The architectural center of the Seminary campus, now the Law School, is the Library housed in Avery Hall. Avery Hall was completed in 1926 at a total cost of $238,000. Originally, the main driveway from Elizabeth Street passed through the Library tower which rises 120 feet from the ground. Inside, along the main corridor, are a series of statuary pieces. These represent the stages of bookmaking spanning thousands of years from the days of carved stone tablets to the current century represented by the likeness of Samuel P. Avery, bearing on his shoulder the form of the Library building. The building was named in honor of Avery who monetary gifts made its construction possible. Formerly it housed the Case Memorial Library of the Seminary. The ceiling in the main reading room is finished with a plaster mould in a Queen Anne design. This mould was made by hand and shipped in sections from Boston in 1926. It took all summer to move the Seminary’s library of 150,000 volumes from Broad Street to the new campus in 1926. In the summer of 1984 the UConn School of Law Library completed its move in eight days including 170,000 volumes, 50,000 microfilm volume equivalents, and furniture. In 1955, the Gillett building was added to the right side of the arch to house the Kennedy School of Missions. The addition derives its name from Arthur Lincoln Gillett, a professor at the Seminary for 40 years. The Gillett addition also was designed and built by the same architectural firms as the other Seminary buildings. Stone from the same Connecticut quarry was used. Gillett now houses library rooms, the Law Review office, and maintenance.
Hosmer Hall was completed in 1926. The large L-shaped building with its five separate entrances was the men’s dormitory. Named to honor James B. Hosmer of Hartford it cost $275,000 to construct. Hosmer, the President of Society for Savings for 28 years and a trustee of the Seminary for 37 years, had donated the original Broad Street residence to the Seminary. Hosmer Hall now houses faculty offices, the Legal Clinic, the Janet M. Blumberg Hall, the Communications Center, the cafeteria, and security offices.
Hartranft Hall was also completed in 1926 at a cost of $109,000 and served as the Seminary’s Administration building. It was named for Chester D. Hartranft, a longtime President of the Seminary who was credited with making many changes at the school, including expansions of curriculum and the admission of women. Hartranft houses the Law School’s administrative offices and classrooms.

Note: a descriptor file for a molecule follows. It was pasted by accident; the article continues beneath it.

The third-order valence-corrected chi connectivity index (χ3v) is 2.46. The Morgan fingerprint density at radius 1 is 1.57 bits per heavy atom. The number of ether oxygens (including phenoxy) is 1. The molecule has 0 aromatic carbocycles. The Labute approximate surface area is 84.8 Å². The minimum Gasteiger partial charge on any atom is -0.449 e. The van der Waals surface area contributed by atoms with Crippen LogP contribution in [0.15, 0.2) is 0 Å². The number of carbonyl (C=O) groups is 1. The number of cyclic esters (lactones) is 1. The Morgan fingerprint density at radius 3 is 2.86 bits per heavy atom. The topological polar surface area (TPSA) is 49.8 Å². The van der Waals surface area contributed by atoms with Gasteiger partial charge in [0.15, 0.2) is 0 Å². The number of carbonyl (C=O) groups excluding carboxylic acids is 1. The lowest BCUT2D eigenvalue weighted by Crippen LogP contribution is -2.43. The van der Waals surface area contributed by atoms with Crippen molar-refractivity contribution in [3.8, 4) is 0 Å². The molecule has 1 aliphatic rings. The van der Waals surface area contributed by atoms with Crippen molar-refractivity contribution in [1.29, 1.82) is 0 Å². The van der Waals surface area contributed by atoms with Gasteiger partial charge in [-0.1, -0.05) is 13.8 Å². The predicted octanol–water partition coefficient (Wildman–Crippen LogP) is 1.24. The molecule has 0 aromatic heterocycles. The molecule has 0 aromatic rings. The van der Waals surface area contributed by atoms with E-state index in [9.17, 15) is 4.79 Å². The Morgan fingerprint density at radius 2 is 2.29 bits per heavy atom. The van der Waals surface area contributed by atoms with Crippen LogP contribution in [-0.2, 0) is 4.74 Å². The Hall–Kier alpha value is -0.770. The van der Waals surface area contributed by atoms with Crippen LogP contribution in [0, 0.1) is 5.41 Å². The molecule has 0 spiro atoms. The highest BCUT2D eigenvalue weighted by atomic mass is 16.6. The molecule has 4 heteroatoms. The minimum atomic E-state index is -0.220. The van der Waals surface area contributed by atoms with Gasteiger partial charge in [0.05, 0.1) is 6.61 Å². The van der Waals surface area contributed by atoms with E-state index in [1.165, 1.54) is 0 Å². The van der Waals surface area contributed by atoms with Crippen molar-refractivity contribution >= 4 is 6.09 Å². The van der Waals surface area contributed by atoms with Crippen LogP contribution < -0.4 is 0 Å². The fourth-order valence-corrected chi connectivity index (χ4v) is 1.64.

In 1976, the Seminary Foundation offered for sale 20 acres of the campus and its five buildings. A bill authorizing the expenditure of state funds for the acquisition and renovation of the Seminary site for the UConn School of Law was signed into law Jun 1, 1978 by the late Governor Ella T. Grasso. Extensive construction and renovation work were necessary to accommodate the Law School, as well as to meet stringent safety and accessibility codes.
In its 63-year history, the Law School has moved eight times, including its recent relocation. Founded by George W. Lillard in 1921 as the Hartford College of Law, the private school with 44 students operated from various downtown Hartford locations until 1940, when it was moved to 39 Woodland Street. The college, which became The University of Connecticut School of Law in 1943, remained at Woodland Street until 1964 when it moved to the Greater Hartford Campus on Asylum Avenue and Trout Brook Drive in West Hartford.
Until 1956, the faculty remained at five members including the Dean. At that time, additional faculty and staff were hires. The school now has a total teaching staff of more than seventy, including thirty-eight full-time faculty members. From a modest school of 44 students --- all of whom had to be associated with the insurance industry and show proof of high school education --- the enrollment has grown to over 650 students in the day and evening division programs. Today, there are more than 4,000 alumni from the school.